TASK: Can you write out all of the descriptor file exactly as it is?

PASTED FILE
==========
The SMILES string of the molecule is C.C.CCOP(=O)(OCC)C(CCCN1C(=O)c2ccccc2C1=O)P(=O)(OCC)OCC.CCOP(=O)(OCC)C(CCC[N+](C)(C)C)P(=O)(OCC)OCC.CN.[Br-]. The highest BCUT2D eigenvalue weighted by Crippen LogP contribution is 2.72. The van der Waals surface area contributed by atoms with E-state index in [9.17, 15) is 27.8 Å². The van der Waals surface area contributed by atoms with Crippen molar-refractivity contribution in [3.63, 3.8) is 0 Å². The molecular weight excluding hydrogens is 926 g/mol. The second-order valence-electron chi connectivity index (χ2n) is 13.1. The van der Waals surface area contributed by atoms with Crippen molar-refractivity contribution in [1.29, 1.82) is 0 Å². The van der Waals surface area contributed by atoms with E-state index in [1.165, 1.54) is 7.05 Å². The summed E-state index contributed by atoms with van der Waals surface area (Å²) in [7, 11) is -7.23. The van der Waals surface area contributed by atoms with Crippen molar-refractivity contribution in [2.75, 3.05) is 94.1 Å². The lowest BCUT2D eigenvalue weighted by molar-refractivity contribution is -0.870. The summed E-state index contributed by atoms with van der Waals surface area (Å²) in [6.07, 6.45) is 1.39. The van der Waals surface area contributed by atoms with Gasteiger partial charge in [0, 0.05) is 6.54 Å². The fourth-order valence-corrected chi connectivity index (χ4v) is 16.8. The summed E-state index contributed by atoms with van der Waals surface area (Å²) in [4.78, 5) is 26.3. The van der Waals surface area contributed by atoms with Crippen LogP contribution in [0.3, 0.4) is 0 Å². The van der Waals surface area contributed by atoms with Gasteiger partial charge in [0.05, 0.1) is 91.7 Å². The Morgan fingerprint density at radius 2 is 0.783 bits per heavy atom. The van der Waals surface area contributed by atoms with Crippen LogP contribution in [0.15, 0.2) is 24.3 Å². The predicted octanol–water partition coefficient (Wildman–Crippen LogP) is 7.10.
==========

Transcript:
The SMILES string of the molecule is C.C.CCOP(=O)(OCC)C(CCCN1C(=O)c2ccccc2C1=O)P(=O)(OCC)OCC.CCOP(=O)(OCC)C(CCC[N+](C)(C)C)P(=O)(OCC)OCC.CN.[Br-]. The highest BCUT2D eigenvalue weighted by Crippen LogP contribution is 2.72. The van der Waals surface area contributed by atoms with E-state index in [9.17, 15) is 27.8 Å². The van der Waals surface area contributed by atoms with Crippen molar-refractivity contribution in [3.63, 3.8) is 0 Å². The molecular weight excluding hydrogens is 926 g/mol. The second-order valence-electron chi connectivity index (χ2n) is 13.1. The van der Waals surface area contributed by atoms with Crippen molar-refractivity contribution in [1.29, 1.82) is 0 Å². The van der Waals surface area contributed by atoms with E-state index in [1.165, 1.54) is 7.05 Å². The summed E-state index contributed by atoms with van der Waals surface area (Å²) in [7, 11) is -7.23. The van der Waals surface area contributed by atoms with Crippen molar-refractivity contribution in [2.75, 3.05) is 94.1 Å². The lowest BCUT2D eigenvalue weighted by molar-refractivity contribution is -0.870. The summed E-state index contributed by atoms with van der Waals surface area (Å²) in [6.07, 6.45) is 1.39. The van der Waals surface area contributed by atoms with Gasteiger partial charge in [0, 0.05) is 6.54 Å². The fourth-order valence-corrected chi connectivity index (χ4v) is 16.8. The summed E-state index contributed by atoms with van der Waals surface area (Å²) in [4.78, 5) is 26.3. The van der Waals surface area contributed by atoms with Crippen LogP contribution in [0.3, 0.4) is 0 Å². The van der Waals surface area contributed by atoms with Gasteiger partial charge in [0.05, 0.1) is 91.7 Å². The Morgan fingerprint density at radius 2 is 0.783 bits per heavy atom. The van der Waals surface area contributed by atoms with Crippen LogP contribution in [0.15, 0.2) is 24.3 Å². The predicted octanol–water partition coefficient (Wildman–Crippen LogP) is 7.10.